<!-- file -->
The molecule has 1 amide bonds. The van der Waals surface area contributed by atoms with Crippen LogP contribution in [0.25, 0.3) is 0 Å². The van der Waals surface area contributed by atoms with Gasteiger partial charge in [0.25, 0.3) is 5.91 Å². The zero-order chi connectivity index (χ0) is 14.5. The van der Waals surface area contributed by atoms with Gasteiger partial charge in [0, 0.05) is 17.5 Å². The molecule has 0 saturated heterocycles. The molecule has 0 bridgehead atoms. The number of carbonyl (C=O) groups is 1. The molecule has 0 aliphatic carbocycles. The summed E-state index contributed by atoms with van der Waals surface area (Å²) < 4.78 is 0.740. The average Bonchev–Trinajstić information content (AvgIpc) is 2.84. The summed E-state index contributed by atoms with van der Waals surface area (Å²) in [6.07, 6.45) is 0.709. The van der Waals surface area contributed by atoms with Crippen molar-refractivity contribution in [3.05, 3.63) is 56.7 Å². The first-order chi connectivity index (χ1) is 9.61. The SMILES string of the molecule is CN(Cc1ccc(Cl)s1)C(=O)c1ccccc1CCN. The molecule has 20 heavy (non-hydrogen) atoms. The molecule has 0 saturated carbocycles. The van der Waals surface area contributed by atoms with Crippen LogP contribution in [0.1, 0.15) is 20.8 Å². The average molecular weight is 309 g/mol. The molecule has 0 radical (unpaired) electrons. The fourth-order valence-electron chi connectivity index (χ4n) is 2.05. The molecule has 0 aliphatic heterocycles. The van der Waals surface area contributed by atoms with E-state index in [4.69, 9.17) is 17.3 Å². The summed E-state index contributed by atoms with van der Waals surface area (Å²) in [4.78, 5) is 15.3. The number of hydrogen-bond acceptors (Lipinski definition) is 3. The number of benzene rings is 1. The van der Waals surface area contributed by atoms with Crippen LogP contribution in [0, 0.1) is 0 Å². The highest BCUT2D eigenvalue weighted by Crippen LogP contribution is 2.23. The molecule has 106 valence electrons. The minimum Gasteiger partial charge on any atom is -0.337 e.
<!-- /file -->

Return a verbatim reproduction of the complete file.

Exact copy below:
The molecule has 1 amide bonds. The van der Waals surface area contributed by atoms with Crippen LogP contribution in [0.25, 0.3) is 0 Å². The van der Waals surface area contributed by atoms with Gasteiger partial charge in [0.25, 0.3) is 5.91 Å². The zero-order chi connectivity index (χ0) is 14.5. The van der Waals surface area contributed by atoms with Gasteiger partial charge in [0, 0.05) is 17.5 Å². The molecule has 0 saturated heterocycles. The molecule has 0 bridgehead atoms. The number of carbonyl (C=O) groups is 1. The molecule has 0 aliphatic carbocycles. The summed E-state index contributed by atoms with van der Waals surface area (Å²) < 4.78 is 0.740. The average Bonchev–Trinajstić information content (AvgIpc) is 2.84. The summed E-state index contributed by atoms with van der Waals surface area (Å²) in [6.07, 6.45) is 0.709. The van der Waals surface area contributed by atoms with Crippen molar-refractivity contribution in [3.05, 3.63) is 56.7 Å². The first-order chi connectivity index (χ1) is 9.61. The SMILES string of the molecule is CN(Cc1ccc(Cl)s1)C(=O)c1ccccc1CCN. The molecule has 20 heavy (non-hydrogen) atoms. The molecule has 0 saturated carbocycles. The van der Waals surface area contributed by atoms with Crippen LogP contribution in [0.1, 0.15) is 20.8 Å². The average molecular weight is 309 g/mol. The molecule has 0 radical (unpaired) electrons. The fourth-order valence-electron chi connectivity index (χ4n) is 2.05. The molecule has 0 aliphatic heterocycles. The van der Waals surface area contributed by atoms with E-state index in [4.69, 9.17) is 17.3 Å². The summed E-state index contributed by atoms with van der Waals surface area (Å²) in [4.78, 5) is 15.3. The number of hydrogen-bond acceptors (Lipinski definition) is 3. The number of benzene rings is 1. The van der Waals surface area contributed by atoms with Crippen LogP contribution in [0, 0.1) is 0 Å². The highest BCUT2D eigenvalue weighted by Crippen LogP contribution is 2.23. The molecule has 106 valence electrons. The minimum Gasteiger partial charge on any atom is -0.337 e.